The wood that you burn in the hearth of the furnace should be thick, peeled poplar wood, which has no knots, bound together with leather straps, cut in the month of the Abu (July or August). Only this wood should be in the hearth of the furnace. The persons whom you allow to come near the furnace have to be clean; only then can you allow them to come to the furnace.

    If you want to produce zagindur-colored [blue] glass, you finely grind separately, ten minas [about one pound] of immanakku-stone [quartz], fifteen minas of naga-plant ashes, and 1 2/3 minas of ‘white plant.’ You mix these together. You place the mixture into a cold furnace that has four openings, and you arrange the mixture between its openings. You keep a good and smokeless fire burning. . . . As soon as the mixture glows yellow, you pour it on a kiln-fired brick and this is called zuk-glass. . . .

  2. James says:

    Thanks for the fascinating insight! I had never heard of that before.

    I think another possible way for understanding Ether 2:23 (windows “dashed in pieces”) is the way FAIR explains:
    The term window originally referred to an opening through which the wind could enter. It is found 42 times in the Bible, where it does not refer to glass windows as we know them. In one passage (2_Kings 13:17), we read that a window in the palace was opened. So windows sometimes had doors or shutters. The same is true of the window that Noah built into the ark (Gen. 6:16; Gen. 8:6).

    It seems likely that Eth. 2:23 means that the barges themselves would break if they had windows or openings built into them. In the next verse, the Lord explains that this is because they would go through extremely turbulent conditions at sea, sometimes being buried beneath the waves. Windows would mean weakening the wooden structure, by creating openings, making it more fragile and thus liable to be “dashed in pieces.” If we read only the sentence containing the word “windows” and read it out of context, then the antecedent of “they” would, indeed, be “windows.” But it is probable that the antecedent is “vessels,” the last word in the preceding sentence.[1]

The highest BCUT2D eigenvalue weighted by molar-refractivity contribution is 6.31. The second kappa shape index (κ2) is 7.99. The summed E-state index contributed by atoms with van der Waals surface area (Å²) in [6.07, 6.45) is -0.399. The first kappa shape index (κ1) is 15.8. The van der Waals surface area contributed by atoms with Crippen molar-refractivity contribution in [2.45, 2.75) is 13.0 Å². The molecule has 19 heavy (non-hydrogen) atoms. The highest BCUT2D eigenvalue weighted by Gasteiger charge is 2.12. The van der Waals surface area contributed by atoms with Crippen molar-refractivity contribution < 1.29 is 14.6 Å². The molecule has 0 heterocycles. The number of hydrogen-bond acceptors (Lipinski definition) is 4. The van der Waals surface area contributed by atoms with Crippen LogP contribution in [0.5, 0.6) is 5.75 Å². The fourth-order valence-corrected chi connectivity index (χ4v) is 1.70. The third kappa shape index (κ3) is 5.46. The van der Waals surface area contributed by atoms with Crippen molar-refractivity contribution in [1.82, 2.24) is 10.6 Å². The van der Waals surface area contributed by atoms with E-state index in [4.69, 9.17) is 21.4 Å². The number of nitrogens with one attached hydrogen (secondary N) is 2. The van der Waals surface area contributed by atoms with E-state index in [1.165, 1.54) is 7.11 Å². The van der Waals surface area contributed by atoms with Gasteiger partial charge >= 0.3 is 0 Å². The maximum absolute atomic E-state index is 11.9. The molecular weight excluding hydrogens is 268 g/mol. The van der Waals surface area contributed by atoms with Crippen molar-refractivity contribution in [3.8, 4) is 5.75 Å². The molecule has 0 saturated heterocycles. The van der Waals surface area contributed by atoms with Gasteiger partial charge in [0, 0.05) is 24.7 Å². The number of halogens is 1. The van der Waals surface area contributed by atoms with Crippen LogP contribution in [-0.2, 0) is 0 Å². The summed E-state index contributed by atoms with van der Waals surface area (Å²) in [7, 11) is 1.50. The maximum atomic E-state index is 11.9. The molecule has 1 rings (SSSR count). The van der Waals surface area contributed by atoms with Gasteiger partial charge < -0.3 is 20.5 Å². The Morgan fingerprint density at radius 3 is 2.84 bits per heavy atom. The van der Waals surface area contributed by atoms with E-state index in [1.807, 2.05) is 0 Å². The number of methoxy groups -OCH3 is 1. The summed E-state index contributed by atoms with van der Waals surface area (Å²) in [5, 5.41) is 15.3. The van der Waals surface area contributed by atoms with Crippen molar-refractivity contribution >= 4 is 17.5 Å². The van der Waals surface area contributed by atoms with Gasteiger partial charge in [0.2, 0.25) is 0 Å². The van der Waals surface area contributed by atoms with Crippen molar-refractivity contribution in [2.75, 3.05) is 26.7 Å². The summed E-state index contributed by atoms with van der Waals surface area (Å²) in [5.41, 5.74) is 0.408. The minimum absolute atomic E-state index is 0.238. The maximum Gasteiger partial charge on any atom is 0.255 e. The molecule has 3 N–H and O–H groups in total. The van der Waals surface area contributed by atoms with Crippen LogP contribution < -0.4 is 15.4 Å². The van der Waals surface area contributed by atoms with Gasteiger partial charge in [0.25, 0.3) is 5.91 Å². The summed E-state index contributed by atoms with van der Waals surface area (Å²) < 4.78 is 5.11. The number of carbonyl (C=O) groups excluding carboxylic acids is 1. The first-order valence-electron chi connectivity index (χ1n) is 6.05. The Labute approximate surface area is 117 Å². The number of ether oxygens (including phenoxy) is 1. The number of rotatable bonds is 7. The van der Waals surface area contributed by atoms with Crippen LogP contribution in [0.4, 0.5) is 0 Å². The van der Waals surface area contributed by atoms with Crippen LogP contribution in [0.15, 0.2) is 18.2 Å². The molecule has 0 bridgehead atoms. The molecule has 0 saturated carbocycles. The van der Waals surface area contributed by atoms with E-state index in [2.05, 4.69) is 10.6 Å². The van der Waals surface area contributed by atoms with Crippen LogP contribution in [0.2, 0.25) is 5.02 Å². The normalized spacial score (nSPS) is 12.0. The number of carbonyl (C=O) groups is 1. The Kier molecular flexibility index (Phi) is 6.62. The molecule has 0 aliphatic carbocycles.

• grego says:

      The FAIR explanation is pretty much the same as the one John Tvedtnes gives (funny how FAIR does that…) :

      From the same article dated April 21, 2008, found at: http://www.meridianmagazine.com/bookofmormon/080227misunderstanding.html

      “Heavenly Light
      Some have criticized the Book of Mormon because “the Lord said unto the brother of Jared: What will ye that I should do that ye may have light in your vessels? For behold, ye cannot have windows, for they will be dashed in pieces? (Ether 2:23). Glass is said to have been accidentally discovered by Phoenician sailors ca. 800 B.C., and glass windows did not exist anciently. This kind of reasoning again reflects how readers often try to impose modern ideas onto ancient texts.
      The term “window” is frequently found in the Bible, but it does not denote panes of glass. As its very name indicates, it was an opening in the wall through which the “wind” could pass. Even medieval castles had open windows without glass and sometimes without shutters. If the Ether passage is saying that the windows would be “dashed in pieces” because they were made of glass, it would be an anachronism. But I believe that the antecedent to “they” is “your vessels,” i.e., the vessels would be dashed in pieces of windows were cut into the sides.
      Each hole made in the hull would weaken the structure, and since the Lord told the brother of Jared that “the mountain waves shall dash upon you” (Ether 2:24), they would need some rather substantial barges. To be sure, there were holes for air that were plugged up when water entered therein (Ether 2:20), but Noah, too, had a window in his ark that he opened only after the forty days of rain had ceased (Genesis 8:6). [12] “
      My comments:

      (I covered a little of this on a blog post, but added more here, too–which I’m now going to have to post on my blog!–thanks for the post to make me think a little deeper):

      I prefer Nibley’s explanation! To me, it beats the pants off of FAIR and Tvedntes’.

      It’s possible, but I have a hard time imagining that the Lord would say, “don’t use open holes, because the waves might break the barges”; instead of “open holes in barges = you’ll drown, eh!”.

      Noah’s ark was huge–and I’m sure the window(s) were much higher up on the huge (tall) boat, than the windows on the barges that the Jaredites were on; I mean, I don’t envision barges that were the length of a tree, also being taller than a tree; does anyone?